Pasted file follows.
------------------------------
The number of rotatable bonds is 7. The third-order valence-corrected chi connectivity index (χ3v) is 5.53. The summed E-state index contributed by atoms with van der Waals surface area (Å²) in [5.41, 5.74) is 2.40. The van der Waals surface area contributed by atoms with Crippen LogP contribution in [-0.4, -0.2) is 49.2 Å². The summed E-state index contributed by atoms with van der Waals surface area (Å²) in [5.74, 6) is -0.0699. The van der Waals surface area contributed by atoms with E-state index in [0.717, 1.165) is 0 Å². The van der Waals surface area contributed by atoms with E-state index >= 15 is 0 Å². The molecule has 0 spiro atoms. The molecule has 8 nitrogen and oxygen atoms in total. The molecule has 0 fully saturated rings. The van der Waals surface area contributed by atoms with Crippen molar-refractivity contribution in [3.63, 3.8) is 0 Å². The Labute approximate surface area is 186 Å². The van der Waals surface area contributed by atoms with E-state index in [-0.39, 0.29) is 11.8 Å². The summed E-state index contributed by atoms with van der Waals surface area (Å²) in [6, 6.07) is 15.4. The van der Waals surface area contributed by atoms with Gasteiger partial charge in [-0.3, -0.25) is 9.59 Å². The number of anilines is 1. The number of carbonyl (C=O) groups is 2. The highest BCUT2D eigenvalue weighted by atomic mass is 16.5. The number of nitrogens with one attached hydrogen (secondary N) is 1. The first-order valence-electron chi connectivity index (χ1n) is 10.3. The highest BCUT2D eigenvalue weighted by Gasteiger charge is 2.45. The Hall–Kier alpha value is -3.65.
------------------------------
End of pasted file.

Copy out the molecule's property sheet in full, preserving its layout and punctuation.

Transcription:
The number of rotatable bonds is 7. The third-order valence-corrected chi connectivity index (χ3v) is 5.53. The summed E-state index contributed by atoms with van der Waals surface area (Å²) in [5.41, 5.74) is 2.40. The van der Waals surface area contributed by atoms with Crippen LogP contribution in [-0.4, -0.2) is 49.2 Å². The summed E-state index contributed by atoms with van der Waals surface area (Å²) in [5.74, 6) is -0.0699. The van der Waals surface area contributed by atoms with E-state index in [0.717, 1.165) is 0 Å². The van der Waals surface area contributed by atoms with E-state index >= 15 is 0 Å². The molecule has 0 spiro atoms. The molecule has 8 nitrogen and oxygen atoms in total. The molecule has 0 fully saturated rings. The van der Waals surface area contributed by atoms with Crippen molar-refractivity contribution in [3.63, 3.8) is 0 Å². The Labute approximate surface area is 186 Å². The van der Waals surface area contributed by atoms with E-state index in [-0.39, 0.29) is 11.8 Å². The summed E-state index contributed by atoms with van der Waals surface area (Å²) in [6, 6.07) is 15.4. The van der Waals surface area contributed by atoms with Gasteiger partial charge in [-0.3, -0.25) is 9.59 Å². The number of anilines is 1. The number of carbonyl (C=O) groups is 2. The highest BCUT2D eigenvalue weighted by atomic mass is 16.5. The number of nitrogens with one attached hydrogen (secondary N) is 1. The first-order valence-electron chi connectivity index (χ1n) is 10.3. The highest BCUT2D eigenvalue weighted by Gasteiger charge is 2.45. The Hall–Kier alpha value is -3.65.